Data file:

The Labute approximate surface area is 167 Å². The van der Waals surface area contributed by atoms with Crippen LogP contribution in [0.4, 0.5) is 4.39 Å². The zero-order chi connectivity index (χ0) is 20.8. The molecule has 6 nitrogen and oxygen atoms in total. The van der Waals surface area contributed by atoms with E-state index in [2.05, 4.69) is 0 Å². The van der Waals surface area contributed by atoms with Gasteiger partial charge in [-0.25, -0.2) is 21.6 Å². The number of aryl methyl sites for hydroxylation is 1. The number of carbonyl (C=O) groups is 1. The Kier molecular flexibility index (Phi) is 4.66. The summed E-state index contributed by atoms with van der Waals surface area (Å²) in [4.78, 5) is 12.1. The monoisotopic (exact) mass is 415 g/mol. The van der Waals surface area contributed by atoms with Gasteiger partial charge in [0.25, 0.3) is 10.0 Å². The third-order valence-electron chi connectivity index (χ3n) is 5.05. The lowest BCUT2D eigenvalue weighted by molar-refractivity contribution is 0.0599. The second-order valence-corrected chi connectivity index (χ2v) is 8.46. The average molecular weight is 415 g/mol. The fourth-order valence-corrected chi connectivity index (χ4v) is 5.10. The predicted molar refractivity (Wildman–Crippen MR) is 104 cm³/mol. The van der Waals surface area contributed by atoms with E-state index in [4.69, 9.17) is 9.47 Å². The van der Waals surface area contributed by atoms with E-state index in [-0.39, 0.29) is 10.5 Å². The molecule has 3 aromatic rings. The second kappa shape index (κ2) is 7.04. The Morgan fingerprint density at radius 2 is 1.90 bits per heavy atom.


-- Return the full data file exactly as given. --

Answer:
The Labute approximate surface area is 167 Å². The van der Waals surface area contributed by atoms with Crippen LogP contribution in [0.4, 0.5) is 4.39 Å². The zero-order chi connectivity index (χ0) is 20.8. The molecule has 6 nitrogen and oxygen atoms in total. The van der Waals surface area contributed by atoms with E-state index in [2.05, 4.69) is 0 Å². The van der Waals surface area contributed by atoms with Gasteiger partial charge in [-0.25, -0.2) is 21.6 Å². The number of aryl methyl sites for hydroxylation is 1. The number of carbonyl (C=O) groups is 1. The Kier molecular flexibility index (Phi) is 4.66. The summed E-state index contributed by atoms with van der Waals surface area (Å²) in [4.78, 5) is 12.1. The monoisotopic (exact) mass is 415 g/mol. The van der Waals surface area contributed by atoms with Gasteiger partial charge in [0.25, 0.3) is 10.0 Å². The third-order valence-electron chi connectivity index (χ3n) is 5.05. The lowest BCUT2D eigenvalue weighted by molar-refractivity contribution is 0.0599. The second-order valence-corrected chi connectivity index (χ2v) is 8.46. The average molecular weight is 415 g/mol. The fourth-order valence-corrected chi connectivity index (χ4v) is 5.10. The predicted molar refractivity (Wildman–Crippen MR) is 104 cm³/mol. The van der Waals surface area contributed by atoms with E-state index in [4.69, 9.17) is 9.47 Å². The van der Waals surface area contributed by atoms with E-state index in [-0.39, 0.29) is 10.5 Å². The molecule has 3 aromatic rings. The second kappa shape index (κ2) is 7.04. The Morgan fingerprint density at radius 2 is 1.90 bits per heavy atom.